Public vs. Private

The best advice we can give you is to do the math.  Try to monetize all benefits in standard terms.  For example, lets compare two hypothetical positions:

Position A


Free Round-Trip Airfare

Free Single Accommodations

1 Month Severance

Health Insurance

Free Lunches at Cafeteria

Max 30 classroom hours/week

Paid Vacation All National Holidays + 2 Weeks

Position B


Free Round-Trip Airfare

Free Single Accommodations

Min 24 classroom hours/week

Max 40 classroom hours/week

1) Convert the per hour rate into a per month rate and vise-verse.

Position A:  30 hours/week = about 126 hours/month, 2.200.000 / 126 =  W17.500/hour

Position B: (lets assume that we’ll work 30 hours/week since that’s in the middle of our min and max rates, and will make the comparison simpler) W25.000/hour * 126 hours/month = W3,150,000/month

2) To simply the comparison, don’t think about benefits common to both positions. 

In this case, both positions include free round-trip airfare and single accommodations, so that shouldn’t effect our decision.

3) Monetize unique benefits.

Position A includes free lunches, one month severance, health insurance, and vacation time.

A lunch costs about W4,000.  At 21 work days per month, that amounts to W84,000/month.

W2,200,000/12 months in severance = W183,000/month

Health insurance costs about W40,000/month

You have about 24 days of paid vacation.  Rather than adding the value of Position A, it’s best to deduct it from Position B, because if you wanted to take those days off in Position B (you might have to, if the school is closed) you wouldn’t get paid for them.

24 days/ year = 2 days/ month.  Position B pays W150,000/work day.  Therefore, this represents a loss of W300,000/month.

4) Add it up!

With hours, vacation, and benefits standardized

Position A: W2,507,000/ month

Position B: W2,850,000/ month

If you get an offer per month, make sure to know the maximum required hours, and to convert the figure into an hourly rate.  Likewise, if you get an hourly rate, multiply it by the expected number of hours to determine your monthly income

For example, W2.400.000/month for 30 hours per week amounts to about W20.000/hour.

In general, you can make more if you go with an hourly rate.  An hourly rate also gives employers more incentive not to overwork you.  Just be certain that it doesn’t give them an incentive to under-work you, and ask for a minimum amount of guaranteed hours per week or month to ensure a comfortable income.  One other disadvantage of hourly rate is that, of course, you only get paid when you teach.  Salaried positions include paid national holidays, but wage positions do not.  Also, wage positions may not include all the benefits common to salary positions such as severance and medical insurance.  Try to quantify these benefits and factor them into your evaluation.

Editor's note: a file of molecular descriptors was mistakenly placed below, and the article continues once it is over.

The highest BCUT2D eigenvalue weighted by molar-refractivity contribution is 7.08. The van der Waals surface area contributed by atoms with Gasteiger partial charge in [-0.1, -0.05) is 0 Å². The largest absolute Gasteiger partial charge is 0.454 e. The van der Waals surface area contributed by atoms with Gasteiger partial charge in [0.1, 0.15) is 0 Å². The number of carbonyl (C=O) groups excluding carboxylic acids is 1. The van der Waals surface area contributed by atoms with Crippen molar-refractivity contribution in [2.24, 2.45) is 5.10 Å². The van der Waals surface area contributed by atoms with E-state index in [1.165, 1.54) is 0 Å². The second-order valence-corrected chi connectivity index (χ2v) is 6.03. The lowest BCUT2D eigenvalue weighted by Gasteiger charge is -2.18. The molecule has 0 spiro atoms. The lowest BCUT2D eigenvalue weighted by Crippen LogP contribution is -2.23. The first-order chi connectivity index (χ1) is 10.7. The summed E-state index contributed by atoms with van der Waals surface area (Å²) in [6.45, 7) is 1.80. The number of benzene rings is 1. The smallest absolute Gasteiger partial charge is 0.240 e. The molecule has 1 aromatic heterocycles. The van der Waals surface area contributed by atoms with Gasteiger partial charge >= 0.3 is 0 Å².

Generally speaking, instructors in private language schools teach students how to put the English vocabulary and grammar knowledge they already have into practice. In other words, they teach students how to communicate.

Students range in age from about 9-years-old elementary students to 16-years-old high-school students.

In addition to teaching communication and conversation classes, instructors often teach test preparation classes, business English classes, and/or writing classes.

The main reasons for those teaching English abroad to choose this type of position are the enthusiasm of the students, the lifestyle afforded by the salary and work hours (on average instructors work from approximately 4:00 pm to 10:00 pm), and the chance to work as part of a diverse group of instructors from all over the English-speaking world.

Our primary client is one of the largest, most professional, and prestigious private language institutes in South Korea. Opportunities exist throughout the country for candidates who wish to teach abroad.


English Teaching Assistants work in public schools alongside regular Korean teachers of English. Their role is to help plan and execute language lessons to students in primary and secondary schools. Additionally, they are often called upon to run English conversation and communication classes for the Korean faculty at their school.

English teaching assistants work regular public-school hours and truly become part of the school faculty. Working as an English assistant is more than just teaching English abroad, it is an outstanding way to experience Korean life and culture, to become part of the local community, and to make a difference in the lives of students and coworkers. Of course, there are also plenty of opportunities to network with other English Teaching Assistants in your area—you will not be alone.

This program is operated by the National Korean government’s Ministry of Education, and opportunities exist throughout South Korea for candidates who wish to teach English abroad.

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